Flock Health Checklist
The Breeding Period and Early Pregnancy
The pre-breeding period is a great time to make sure your ewes and rams are as fit and healthy as possible.
Below is an introduction to each of the stages covered in the breeding and early pregnancy section. To access the full information, and complete your own checklist, speak to your vet today.
The benefits of planning for pregnancy are numerous: compact lambing period, reduce risk of ewe losses and achieve a healthy, less stressful lambing period to name just a few!
Plan Ahead to Prevent Abortion
Infectious abortion is a significant cause of lamb loss between tupping and lambing.
Learn about ways in which you can prevent abortion on your farm and effective vaccines that are available to reduce the risk of abortion.
Plan For Good Ram Fertility
Performing an MOT on all your rams at least 8 weeks pre-breeding will identify the vast majority of problems.
This section on ram fertility advises what to look out for, and how your vet can offer support in managing rams.
Remember to include rams in all your routine treatment regimens: it’s surprising how often they get forgotten about!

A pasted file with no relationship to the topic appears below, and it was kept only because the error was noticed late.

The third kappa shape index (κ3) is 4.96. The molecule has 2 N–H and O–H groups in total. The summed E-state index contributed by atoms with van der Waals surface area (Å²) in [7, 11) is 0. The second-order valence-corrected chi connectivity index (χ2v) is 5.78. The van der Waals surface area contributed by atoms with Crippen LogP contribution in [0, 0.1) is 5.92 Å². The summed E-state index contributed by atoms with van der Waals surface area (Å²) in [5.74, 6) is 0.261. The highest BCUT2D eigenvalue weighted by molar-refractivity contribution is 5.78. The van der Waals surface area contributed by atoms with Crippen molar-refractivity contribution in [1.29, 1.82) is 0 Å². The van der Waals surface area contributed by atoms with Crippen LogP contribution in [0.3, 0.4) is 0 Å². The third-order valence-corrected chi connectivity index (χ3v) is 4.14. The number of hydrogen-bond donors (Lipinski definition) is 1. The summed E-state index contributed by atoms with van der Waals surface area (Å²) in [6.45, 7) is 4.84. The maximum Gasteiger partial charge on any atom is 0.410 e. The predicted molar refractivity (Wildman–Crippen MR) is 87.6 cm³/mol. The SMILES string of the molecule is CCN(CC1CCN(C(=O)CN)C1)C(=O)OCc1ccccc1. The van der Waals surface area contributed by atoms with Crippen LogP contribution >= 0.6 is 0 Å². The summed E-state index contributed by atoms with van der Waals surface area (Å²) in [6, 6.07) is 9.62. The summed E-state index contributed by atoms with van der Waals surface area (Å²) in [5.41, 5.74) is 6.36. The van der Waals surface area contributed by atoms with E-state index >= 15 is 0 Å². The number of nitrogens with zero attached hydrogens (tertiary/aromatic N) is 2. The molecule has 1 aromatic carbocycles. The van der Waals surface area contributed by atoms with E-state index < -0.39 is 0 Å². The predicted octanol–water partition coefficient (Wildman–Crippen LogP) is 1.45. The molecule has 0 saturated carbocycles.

The average breeding time a ram lasts on UK farms is 3.8 years1, however if your rams are fit, healthy and well cared for, they should last much longer.
The Breeding Period
Ensure the ram:ewe ratio is appropriate – mature rams that have passed their MOT and are in good condition should be easily capable of serving up to 80 ewes.
Keep a close eye on your rams to ensure they’re working, and to diagnose and treat any problems promptly.
Throughout pregnancy, the adult flock should be fed to maintain their Body Condition Score (BCS).
The Flock Health Checklist provides guidance on how to achieve this, and other common issues to look out for in the early pregnancy stages.
Speak to your vet and book in a Flock Health Checklist consultation today!
1. Phillips K, Stubbings L, Lewis C, Stocker P. Improving the Welfare and Longevity of Rams in Commercial Sheep Flocks. NSA Survey with Animal Welfare Foundation conducted 2016/17